Herzlich battling toughest opponent: cancer (cont.)
Some of you may know me because I've come on here before talking about the respect I've got for Clemson fans, but most of you won't. My son is Mark Herzlich, the Boston College linebacker recently diagnosed with bone cancer. I just want to come on here and say how classy the entire Clemson program is ...
Ripples from Herzlich's diagnosis reached Kelsey Hudome while she was at an ACC regatta with the Clemson rowing team in Oak Ridge, Tenn. Her father, William, informed her of his plight. She broke down in tears.
Herzlich entered their family picture 10 years ago when he befriended her brother, Bill, who has Down's Syndrome, in middle school. Forever treating him as his equal, Herzlich was asked to play in the Valor Bowl, a high school all-star game for graduating seniors in Pennsylvania that helps raise funds for the Special Olympics. He obliged. At a baseball game that spring, Vinnie DiMartini, whose 14-year-old son, Sonny, also has Down's Syndrome, asked Herzlich to be careful and not jeopardize his scholarship. "There's no way I'll miss this game," Herzlich said. "Your son's always supporting us."
When he was introduced to the crowd, Herzlich carried Sonny above his head in a sprint from the goal line to midfield. "I'm not sure Sonny's been happier," his father said.
They all support Herzlich now. Kelsey Hudome bought a football for the Clemson Tigers to autograph in the training room on campus and has since shipped it to the Herzlich family. Tigers coach Dabo Swinney sent his own thoughts. "Clemson best recognizes that your opponent is your opponent, not your enemy," Herzlich's father said.
Even as he undergoes treatments and prepares for a transfer of care to the Dana-Farber Cancer Institute in Boston, Herzlich speaks about the 2010 season as a definitive return date. He is in the market for a car so that he can drive to and from Dana Farber, and plans on taking four classes in the fall semester. He will assist the strongside linebackers -- of which BC has none with playing experience -- in 2009 and be done with his chemo by January, if all goes well. He would then need a metal rod surgically implanted in his leg and to take things from there in terms of rehabilitation. "He's tolerating the therapy very well," said Dr. Arthur Staddon, his oncologist.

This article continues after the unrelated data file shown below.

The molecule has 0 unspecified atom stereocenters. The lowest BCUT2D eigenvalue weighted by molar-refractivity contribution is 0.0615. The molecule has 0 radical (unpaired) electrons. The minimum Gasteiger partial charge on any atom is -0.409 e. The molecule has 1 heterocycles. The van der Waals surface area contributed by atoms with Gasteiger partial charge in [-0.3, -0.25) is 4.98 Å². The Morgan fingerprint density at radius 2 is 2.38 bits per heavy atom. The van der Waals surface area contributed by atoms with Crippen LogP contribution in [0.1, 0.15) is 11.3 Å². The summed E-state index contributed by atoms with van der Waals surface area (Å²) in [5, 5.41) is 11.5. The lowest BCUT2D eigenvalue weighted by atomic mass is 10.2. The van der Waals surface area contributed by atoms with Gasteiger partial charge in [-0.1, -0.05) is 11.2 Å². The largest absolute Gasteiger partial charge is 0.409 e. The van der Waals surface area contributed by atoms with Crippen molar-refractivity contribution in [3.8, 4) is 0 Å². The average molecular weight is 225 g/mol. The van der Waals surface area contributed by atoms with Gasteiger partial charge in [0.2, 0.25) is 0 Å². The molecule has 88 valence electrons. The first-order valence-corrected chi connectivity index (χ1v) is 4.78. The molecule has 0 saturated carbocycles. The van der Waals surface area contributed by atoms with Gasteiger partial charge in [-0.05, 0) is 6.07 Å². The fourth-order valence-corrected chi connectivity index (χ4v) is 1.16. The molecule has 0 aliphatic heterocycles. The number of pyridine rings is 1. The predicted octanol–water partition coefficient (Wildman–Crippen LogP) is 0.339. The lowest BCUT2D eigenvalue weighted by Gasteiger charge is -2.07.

As a two-time marathon runner and vice president at a financial planning group, his father thinks of the long run. "Five people think he can return," he said, naming his wife, two sons and McGovern as keepers of the faith. "I told Mark, 'Those doctors know a lot about cancer, but they don't know s--- about you.'"
There is, at least, one other person who believes Herzlich can play again. His name is Walter Musgrove, a 25-year-old law student at Tulane. Herzlich calls him his "Guardian Angel" and "Inspirational Walter." Four years ago Musgrove broke his collarbone while playing cornerback for Texas State. X-rays taken in the hospital then revealed that he had Hodgkin's Disease. Instead of ending his training, he continued to practice. He went through two-a-days while undergoing chemo and radiation. "You can't let the treatment beat you," Musgrove said.
When Herzlich was diagnosed, Musgrove read about it on a Web site. To contact Herzlich he requested to be his friend on Facebook and attached a message that began: Football player with cancer. I still played. Herzlich welcomed his request. "I just tell him if you want something you pray for it," said Musgrove, who led the Southland Conference in interceptions while beating cancer. "Be very specific when you ask God for things."
Herzlich, a Presbyterian, prays. Above his bed at home hangs a hand-knitted cloth of a boy with doleful eyes and folded hands, praying on his knees. "I was scared in the beginning," he said, "but as you go along you see positives. Things get easier. You start to believe a little more."